This is the tombstone of Magdalene and Henry Schumm, located in row 11 of Zion Lutheran Cemetery, Schumm, Van Wert County, Ohio. The marker is inscribed:
Henry Schumm was known as “River Henry” to people in the Willshire area because his farm bordered the St. Marys River east of Willshire. Schumm researchers today still refer to him by that name. He was born in Van Wert County on 2 November 1844 to Ludwig and Barbara (Pflueger) Schumm and died in Van Wert County on 16 February 1922.
River Henry is my second great-granduncle and my great-granduncle. Our common ancestor is Henry’s father Louis Schumm (1817-1855), who is my second and third great-grandfather.
Anna Magdalene “Lena” Geisler and her twin sister Catharine Elisabeth were born in Van Wert County on 30 April 1868 to George and Rosina (Hoffman) Geisler. Magdalene died 2 March 1946 in Van Wert County and was Henry’s second wife. Henry and Magdalena had three children: Louis Fredrick (1892-1974); Herman Andrew (1893-1984); and Theodore Gottlieb (1898-1967). Their son Louis was a carpenter and with the help of Bill Baker built my parents’ home in 1957.
Henry’s lengthy obituary:
Pioneer Resident Called to Great Beyond
One century and six years ago, being in the year, 1817, there was born in Wuertenberg [sic], Germany, a son, who was christened Martin Louis Schumm. When 16 years of age his parents, as did a good many other inhabitants of that country at that time, decided to emigrate to America. Upon their arrival they settled in Holmes county, Ohio, where many of our earlier immigrants had settled. This was during the year, 1833. In 1839 he sought his better half in Anna Barbara, nee Pflueger, and about one year later moved to Van Wert county, and decided to locate in the woodland near where Schumm station is now located. Here he built a log hut on a 160 acre farm. Several years later he erected one of the first farm houses in this vicinity. Here were born to them nine children, of whom Henry, the subject of this mention, was the third child, and the oldest son. But amid their hardships and toils in the year 1855, the husband and father was summoned to the Great Beyond, leaving a widow with nine children to take care of themselves when tillable soil was yet very scarce.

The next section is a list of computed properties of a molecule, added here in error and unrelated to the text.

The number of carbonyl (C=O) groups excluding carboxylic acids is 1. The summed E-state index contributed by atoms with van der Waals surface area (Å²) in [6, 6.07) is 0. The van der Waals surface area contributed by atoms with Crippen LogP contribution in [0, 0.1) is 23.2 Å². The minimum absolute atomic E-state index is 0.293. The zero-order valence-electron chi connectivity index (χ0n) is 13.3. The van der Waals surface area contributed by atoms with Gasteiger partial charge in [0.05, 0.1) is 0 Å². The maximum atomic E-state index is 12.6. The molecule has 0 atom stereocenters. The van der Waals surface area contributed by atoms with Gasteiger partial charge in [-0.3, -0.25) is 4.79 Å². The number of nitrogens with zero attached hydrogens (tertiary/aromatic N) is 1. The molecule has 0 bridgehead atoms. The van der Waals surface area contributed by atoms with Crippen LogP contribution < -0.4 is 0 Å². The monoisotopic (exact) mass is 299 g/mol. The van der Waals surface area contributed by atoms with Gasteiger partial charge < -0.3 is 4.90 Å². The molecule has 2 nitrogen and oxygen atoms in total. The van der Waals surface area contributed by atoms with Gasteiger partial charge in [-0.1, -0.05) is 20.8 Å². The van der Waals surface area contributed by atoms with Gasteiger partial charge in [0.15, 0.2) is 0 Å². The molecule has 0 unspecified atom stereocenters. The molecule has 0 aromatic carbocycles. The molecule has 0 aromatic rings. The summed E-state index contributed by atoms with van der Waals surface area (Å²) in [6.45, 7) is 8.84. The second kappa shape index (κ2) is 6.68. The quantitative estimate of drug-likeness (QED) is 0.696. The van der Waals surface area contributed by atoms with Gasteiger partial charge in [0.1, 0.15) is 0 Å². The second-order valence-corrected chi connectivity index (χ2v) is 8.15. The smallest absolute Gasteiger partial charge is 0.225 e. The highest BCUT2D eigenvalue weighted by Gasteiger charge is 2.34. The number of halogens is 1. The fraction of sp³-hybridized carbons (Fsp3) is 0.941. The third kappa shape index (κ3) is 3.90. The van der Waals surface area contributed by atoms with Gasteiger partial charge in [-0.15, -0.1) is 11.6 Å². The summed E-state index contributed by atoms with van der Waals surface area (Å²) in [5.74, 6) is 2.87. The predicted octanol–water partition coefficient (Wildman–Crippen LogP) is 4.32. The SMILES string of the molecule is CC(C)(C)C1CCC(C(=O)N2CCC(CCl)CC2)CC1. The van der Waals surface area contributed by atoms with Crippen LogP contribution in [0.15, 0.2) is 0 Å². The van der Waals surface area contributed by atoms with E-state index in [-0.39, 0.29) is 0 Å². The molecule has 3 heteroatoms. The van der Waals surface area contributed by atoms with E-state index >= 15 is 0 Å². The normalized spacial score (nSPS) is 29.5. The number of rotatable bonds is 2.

The venerable Henry Schumm was born in Willshire township, Nov. 2, 1844. Here he grew to manhood under hard labor, helping his mother to support the family. Later, however, he decided to have a home which he might call his own, and on the 10th day of October, 1872, as married to Anna Rosina, daughter of the well-remembered Frederick Schinnerer. Nov. 9, of the same year, they moved into what was then considered a fairly good dwelling, a log hut, on a farm one mile east of Willshire, on the banks of the St. Marys river. This union was blessed with 10 children: John of Willshire, Ohio; Gustav, William, Mrs. Chas. Merkle and Mrs. E.T. Merkle of Willshire township; Mrs. Mart. Hofmann of Pleasant township; Mrs. Geo. Merkel of Liberty township; Joe of Toledo, Ohio; two sons, Edward and Carl, deceased.
However, God in his omnipotency, demanded that this union should be dissolved, and Jan. 15, 1860, called away the wife and mother of this family.
Jan. 29, 1891, he was united in marriage with Anna Magdalena, nee, Geisler. To this union were born four children, 3 sons and one daughter, the latter being taken away in infancy. The sons are: Louis of Willshire, Ohio; Hermann now in Newark, N.Y., and Theodore, yet at home.
Through industry and proper management Mr. Schumm progressed to the ownership of a 170-acre farm. Having continuously lived on this farm since 1872, a period of over 49 years, he cleared much of the farm and brought it under cultivation, and at the time of his demise left a farm in improvements surpassing many in its vicinity.